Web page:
The Distracter FactorPosted by Lauren Jones on March 5th, 2010
Public education protests should send the message that students,
parents, teachers and other education staff are fed up with higher tuition for fewer services. Instead, news coverage has focused heavily on
the havoc created by those who broke from the larger protests yesterday across
The 150 people in the Bay Area who walked onto the 1-880 Freeway
were consequently arrested and taken to jail. Ten of the arrested protestors
were youth. This ploy to gain media attention was certainly successful. By now,
we have all seen the screenshots of protestors face down on 880, but what has
been lost in the coverage is the reason for it all. It is a huge statement when youth
decide that potentially being arrested or injured by a car is a small price to pay for
a better future. This statement is lost however, when reports of broken windows
and stopped traffic are deemed the news fit to print.
Here’s some news. In California it costs $604,552 per day to incarcerate the nearly 9,000 juveniles the state holds in residential placement. That is approximately $24,641 per year to incarcerate one youth. By contrast, it is a mere $4,026
to send one student to a CSU university to school for the year. The figures
speak for themselves about our priorities. But what price are Californians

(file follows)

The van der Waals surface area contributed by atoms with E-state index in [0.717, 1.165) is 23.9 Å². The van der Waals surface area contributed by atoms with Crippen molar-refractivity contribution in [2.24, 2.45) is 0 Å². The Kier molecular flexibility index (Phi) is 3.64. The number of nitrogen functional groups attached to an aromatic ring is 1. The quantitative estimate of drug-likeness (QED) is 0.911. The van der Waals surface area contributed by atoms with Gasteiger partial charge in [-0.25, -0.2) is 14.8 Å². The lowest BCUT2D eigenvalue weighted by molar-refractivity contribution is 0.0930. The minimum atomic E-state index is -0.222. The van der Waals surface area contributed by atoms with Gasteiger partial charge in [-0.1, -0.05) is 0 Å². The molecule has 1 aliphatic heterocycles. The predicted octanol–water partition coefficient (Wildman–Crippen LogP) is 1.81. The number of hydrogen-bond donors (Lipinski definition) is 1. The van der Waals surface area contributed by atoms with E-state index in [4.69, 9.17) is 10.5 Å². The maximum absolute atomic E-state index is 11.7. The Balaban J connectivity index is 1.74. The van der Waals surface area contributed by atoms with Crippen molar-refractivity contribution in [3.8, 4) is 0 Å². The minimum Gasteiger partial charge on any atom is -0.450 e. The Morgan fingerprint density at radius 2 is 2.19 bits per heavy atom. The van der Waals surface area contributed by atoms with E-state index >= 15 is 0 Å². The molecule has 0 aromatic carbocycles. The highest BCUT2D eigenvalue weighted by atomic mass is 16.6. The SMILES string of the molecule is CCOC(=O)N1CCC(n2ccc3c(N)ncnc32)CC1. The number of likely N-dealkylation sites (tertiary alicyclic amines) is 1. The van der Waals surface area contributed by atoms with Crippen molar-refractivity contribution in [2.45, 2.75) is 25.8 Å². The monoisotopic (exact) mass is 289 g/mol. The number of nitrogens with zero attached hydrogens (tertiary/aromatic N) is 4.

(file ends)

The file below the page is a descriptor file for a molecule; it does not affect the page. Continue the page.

paying for this practice?
“It just really sends a clear message that in 10 years they expect us to be in one of those correctional facilities that they keep pumping money into – the money taken from our school system,” says Rosa Baltodano, program coordinator at the Center for Young Women’s Development in San Francisco.
The correlation between the lack of educational opportunities and imprisonment is direct, according to a report by Northeastern University. The study found that 18-to-24-year-old male high school dropouts had an incarceration rate 31 times that of males who graduated from a four-year college." If you're a young black male with no high school diploma, you are 60 times more likely to end up behind bars than your classmates who earned a bachelor's degree.
Budget cuts are affecting us all – even staff at the California Department of Corrections. An email to Paul Verke, media liason at the Department of Corrections, sent by this blogger prompted an automated out-of-office reply, “I will be out of the office…due to the State-mandated furlough program.”
Those who work to prevent youth from entering the juvenile justice system know
that alternative to detention programs could address concerns about public safety that arise when speaking of cuts in prison spending. We know that alternatives for youth who are
deemed low and medium-risk are more cost-effective than incarceration, reduce
recidivism, and encourage rehabilitation.
By contrast, cuts to education cost more in the long run. It
is clear where the funding for education should be shifted from in California: prison spending. Our kids
deserve to be in school, not in jail and not in the streets. It is shameful
that they even have to protest for the right to affordable and quality
We cannot control the media, but we can control our state representatives. Write letters and petition the state congress. It’s not enough to flood the streets and have the intended message lost in the media’s translation. Remind California’s government that we don’t work for them, they work for us.
Lauren Jones is a Communications Intern for the BI/CJNY and a senior at San Francisco State University, studying Journalism.
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